Bryson and Katz began in Georgia in March of 1996, hiking Northward.  It was hell starting the trail. Katz became frustrated and threw several packs of food and necessities to lighten his load, not even considering the situation he was in.  They had weighty packs and several days of snow and below freezing weather those first few weeks.  One evening, they opened their tents to find snow waist-deep.  They slowly hiked through and by the end of the day the sun had melted most of it.  The most joyful parts of the book were when they happened to be close enough to a town to restock supplies, stay in a hotel, and have a restaurant dinner- always a welcomed treat in comparison with the daily ration of noodles they came to tolerate. After several weeks, they reached Virginia where they took a break from the trail.  Katz went back to Iowa to work construction for a few weeks while Bryson returned home.  During those weeks, Bryson took day hikes to stay in shape and hiked several mountains near New Hampshire.  One hike in New Hampshire’s White Mountains quickly found him on the edge of hypothermia.  He had started on a sunny July morning and the sudden mountainous weather had changed for a freezing fog half way to a lodge he was headed to.  Being that it was sunny most days, he had only packed a sweater for warmth and neglected to pack waterproofs.  The cold and moisture was penetrating.  For over an hour he bared the elements and made it to the lodge just in time to warm up and drink some hot coffee while the the weather turned back to the sunny day that it had started with.

Katz returned in August and the pair went off to hike the end of the trail in Maine.  Though it is the last 200 miles, the trail in Maine is torturous.  Thick woods and large elevation changes make the trail a real challenge.  They planned on going through the 100 Mile Woods, then to the summit of Katahdin to finish the summer.  After hiking a few days, they made it several miles into the 100 Mile Woods when Bryson left Katz to go ahead on the trail and filter and refill the water bottles.  When Bryson went to find Katz he was nowhere to be found.  Bryson walked several miles up and down the trail looking for any sign of Katz. Fearing the worst, he even looked over the cliffs to check if his friend had taken a fall to his death.  No sign of Katz.  Bryson set up camp and decided to continue on the trail in the morning in the case that Katz might have missed the rendezvous and was ahead of him.  Sure enough he was waiting several miles ahead and they agreed that it was time to head home.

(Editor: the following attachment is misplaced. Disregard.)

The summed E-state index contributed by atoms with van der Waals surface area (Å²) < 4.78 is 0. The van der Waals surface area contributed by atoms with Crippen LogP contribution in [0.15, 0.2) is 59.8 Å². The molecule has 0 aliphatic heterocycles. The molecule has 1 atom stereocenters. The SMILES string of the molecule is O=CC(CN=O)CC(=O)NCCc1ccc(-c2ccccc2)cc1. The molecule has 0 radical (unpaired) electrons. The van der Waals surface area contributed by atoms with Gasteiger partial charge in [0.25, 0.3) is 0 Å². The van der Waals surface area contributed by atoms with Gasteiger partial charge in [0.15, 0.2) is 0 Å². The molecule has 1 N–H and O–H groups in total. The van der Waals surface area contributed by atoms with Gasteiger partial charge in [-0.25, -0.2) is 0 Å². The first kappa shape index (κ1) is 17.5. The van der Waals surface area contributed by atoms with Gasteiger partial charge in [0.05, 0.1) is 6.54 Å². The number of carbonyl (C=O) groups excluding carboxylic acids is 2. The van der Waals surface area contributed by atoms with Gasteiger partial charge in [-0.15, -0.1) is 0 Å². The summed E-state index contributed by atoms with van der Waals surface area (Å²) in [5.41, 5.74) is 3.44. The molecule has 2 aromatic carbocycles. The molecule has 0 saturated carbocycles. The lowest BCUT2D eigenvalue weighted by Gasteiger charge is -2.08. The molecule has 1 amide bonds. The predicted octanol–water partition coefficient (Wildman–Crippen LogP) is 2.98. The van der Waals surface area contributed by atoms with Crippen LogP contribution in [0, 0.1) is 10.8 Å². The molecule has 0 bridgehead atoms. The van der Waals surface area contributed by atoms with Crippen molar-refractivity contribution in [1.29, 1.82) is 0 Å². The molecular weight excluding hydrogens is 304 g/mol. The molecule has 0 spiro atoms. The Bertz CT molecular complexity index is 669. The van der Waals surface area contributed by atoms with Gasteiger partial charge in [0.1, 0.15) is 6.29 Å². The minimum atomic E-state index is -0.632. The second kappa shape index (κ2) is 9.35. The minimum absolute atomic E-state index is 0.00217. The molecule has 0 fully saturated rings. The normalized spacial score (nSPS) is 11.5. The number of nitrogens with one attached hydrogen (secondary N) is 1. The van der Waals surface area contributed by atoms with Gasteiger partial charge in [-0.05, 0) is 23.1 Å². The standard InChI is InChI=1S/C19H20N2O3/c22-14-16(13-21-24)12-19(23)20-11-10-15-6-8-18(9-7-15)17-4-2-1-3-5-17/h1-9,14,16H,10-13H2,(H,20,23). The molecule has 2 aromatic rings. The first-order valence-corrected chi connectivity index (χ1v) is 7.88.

As a part-time traveler, this book was a nice read.  I’m not sure I would ever be up for conquering the trail, but it was an entertaining read.  I enjoyed the stories Bryson supplemented about the history of dangerous tales of the trail.  It would really make a gung-ho, aspiring hiker think twice about wandering off into the woods for a few weeks. The details of the scenery, the towns, and people Bryson encountered made the book a complete modern adventure, and I have to say I look forward to more from Bryson when the time comes.

Rating: *********9/10

Dress Your Family in Corderoy and Denim – David Sedaris

This was my first David Sedaris book, it was enjoyable, he has a knack for storytelling.  Each chapter was a new story and while I came in expecting loads of humor, each was a different spectrum of emotion.  I noticed a lot of disappointment- be it with himself, his parents, boyfriend, or siblings.  He seemed to try to find humor in some of the stories, but many of them were just put out there.  Some seemed believable, but others involved such nonsense as his sister rifling through trashcans at night and collecting teeth.  An interesting aspect of his stories involved his struggle with obsessive-compulsive disorders.  One story relayed the feeling of needing to touch a stranger’s head.  Many times in an airplane he gets the itching sensation to touch the passenger’s head in front of him.  Not once, multiple times.  He tries to play it off as an accident, but the compulsion returns again and again.  He said the normal number of touches is three, any more and the person catches on and gets upset/uncomfortable.  The writing reminds me a bit of Augusten Burroughs in humor, storytelling, and non-sense. While it may seem uninteresting, the stories were all little pieces of his life, where one could think ‘This happened to me,’ or ‘I’m glad I didn’t have to deal with that.’  Sedaris is a contibutor to NPR and I read the book, I imagined an ‘NPR voice’ projecting the story over my car radio.  I’m not sure that I’ve ever heard him on there, but it was a fun way to imagine the stories.